To paraphrase an old joke about hockey, I watched hours of promotion for new primetime TV shows over the weekend, and it was rudely interrupted by football.
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Without entirely falling victim to gender stereotypes, men make up the primary audience for football, which explains all those mouth-watering beer ads. Women, by contrast, watch a disproportionate share of primetime television, and — according to Nielsen data — are far more likely to commit to series.
As you might have heard, the new TV season officially begins this week, which has ratcheted up promotion for new and returning programs to frenzied levels. Yet the relatively modern wrinkle that drives me batty is having announcers read plugs for the shows in the middle of games, occasionally pretending as if they’re just dying to rush home and watch them.
Any audience is precious these days, and football draws a ton of viewers. As a consequence, football fans can’t be allowed to enjoy whatever game it is they’re watching in peace. Indeed, because the networks pay so much for football, they have to help justify that expense by using these expansive showcases as a platform to advertise (and advertise some more) their entertainment lineups.
Simply from a practical standpoint, I question the wisdom of allocating promotional time to programs with scant male appeal — ABC’s “Dancing With the Stars” or “Grey’s Anatomy,” say — along with the benefits of having play-by-play men handle those chores.
It goes without saying an announcer’s job now includes reading an ungodly amount of ad copy during games. Still, there are those blurbs that make sense — such as “Stay tuned for the Sprint halftime show,” or watch the big college football showdown this Saturday — and those that sound faintly ridiculous.
“We’re told no one loves the thrill of a chase more than U.S. Marshal Annie Frost,” a miserable-sounding Al Michaels said about NBC’s new series “Chase” during “Sunday Night Football,” leaving you to wonder who told him that.
Later, the announcer offered with about as much conviction, “’The Event’ is almost here. You’ll want to see it.” Maybe you will, but I suspect Michaels doesn’t give a rip about it.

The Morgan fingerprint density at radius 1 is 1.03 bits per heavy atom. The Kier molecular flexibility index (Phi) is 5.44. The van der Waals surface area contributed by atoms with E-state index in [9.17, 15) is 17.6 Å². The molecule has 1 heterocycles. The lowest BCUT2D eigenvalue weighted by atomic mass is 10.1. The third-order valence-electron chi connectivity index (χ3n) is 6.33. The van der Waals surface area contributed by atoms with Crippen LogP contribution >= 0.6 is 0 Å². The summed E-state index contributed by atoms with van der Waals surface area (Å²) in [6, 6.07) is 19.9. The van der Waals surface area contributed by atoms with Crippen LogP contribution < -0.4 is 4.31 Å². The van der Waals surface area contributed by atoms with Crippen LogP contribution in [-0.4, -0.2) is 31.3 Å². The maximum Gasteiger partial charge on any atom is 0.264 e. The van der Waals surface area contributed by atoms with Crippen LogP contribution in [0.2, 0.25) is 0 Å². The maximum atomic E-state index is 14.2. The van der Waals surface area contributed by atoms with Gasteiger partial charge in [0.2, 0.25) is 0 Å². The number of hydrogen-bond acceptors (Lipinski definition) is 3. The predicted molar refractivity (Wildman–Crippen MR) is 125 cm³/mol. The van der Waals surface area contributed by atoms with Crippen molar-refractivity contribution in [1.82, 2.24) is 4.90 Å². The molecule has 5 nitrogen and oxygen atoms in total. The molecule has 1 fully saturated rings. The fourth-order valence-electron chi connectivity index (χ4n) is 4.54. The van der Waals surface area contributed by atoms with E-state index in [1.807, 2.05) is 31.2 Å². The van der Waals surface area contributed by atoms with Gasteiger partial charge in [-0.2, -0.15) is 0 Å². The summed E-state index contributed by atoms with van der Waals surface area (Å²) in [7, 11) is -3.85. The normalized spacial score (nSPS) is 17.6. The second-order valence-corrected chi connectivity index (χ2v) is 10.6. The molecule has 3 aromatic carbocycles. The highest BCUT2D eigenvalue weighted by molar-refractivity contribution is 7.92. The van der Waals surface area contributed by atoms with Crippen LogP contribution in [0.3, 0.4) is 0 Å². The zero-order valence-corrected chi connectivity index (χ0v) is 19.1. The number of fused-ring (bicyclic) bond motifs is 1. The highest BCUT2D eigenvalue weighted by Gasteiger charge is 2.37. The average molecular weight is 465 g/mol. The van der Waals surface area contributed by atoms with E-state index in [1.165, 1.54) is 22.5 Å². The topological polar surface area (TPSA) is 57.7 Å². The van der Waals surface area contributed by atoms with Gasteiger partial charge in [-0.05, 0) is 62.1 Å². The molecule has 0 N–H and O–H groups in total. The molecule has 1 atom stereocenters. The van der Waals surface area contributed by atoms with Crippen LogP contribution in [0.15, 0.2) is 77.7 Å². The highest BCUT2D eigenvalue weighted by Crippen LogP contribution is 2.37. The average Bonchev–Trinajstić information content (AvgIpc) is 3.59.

He’s hardly alone. CBS seems to toss out more in-game pitches than anybody, forcing the likes of Greg Gumbel (“There’s more to love with the new comedy ‘Mike & Molly’”), Jim Nantz and Verne Lundquist to tout shows it’s hard envisioning them watching.
During the Florida vs. Tennessee game on Saturday, Lundquist delivered spiels for the new sitcom pronounced “Bleep My Dad Says” and “The Big Bang Theory,” even though the 70-year-old announcer probably isn’t part of the target audience the network had in mind.
“Catch the wave,” Nantz enthused about “Hawaii Five-0” on Sunday, prompting color man Phil Simms to add weakly, “I liked that show when I was a kid,” which would be great if CBS wasn’t doing all it could to push the notion that this flashy update isn’t your father’s “Five-0.”
To his credit, Joe Buck played it straight by talking up FOX’s new Monday tandem of “Lone Star” and “House,” but the copy as written — “An all-new season of shocks, surprises and a premiere that will have everyone talking” — nearly tied even his golden tongue into knots.
Admittedly, this might sound like a silly pet peeve, but the practice is emblematic of a more irritating trend — the belief (and certainly the hope) fans are so addicted to their preferred sports that no amount of embedded promotion will chase them away. Besides, football ratings are through the roof this season, so it’s easy to conclude viewers don’t resent the steady downpour.
Maybe they’re right, but I doubt I’m the only one annoyed by it.
So let’s make a deal: If the networks take pity on their announcers and stop making them read stupid ad copy for their shows, those of us who just want to watch some football will agree to say less bleep about you.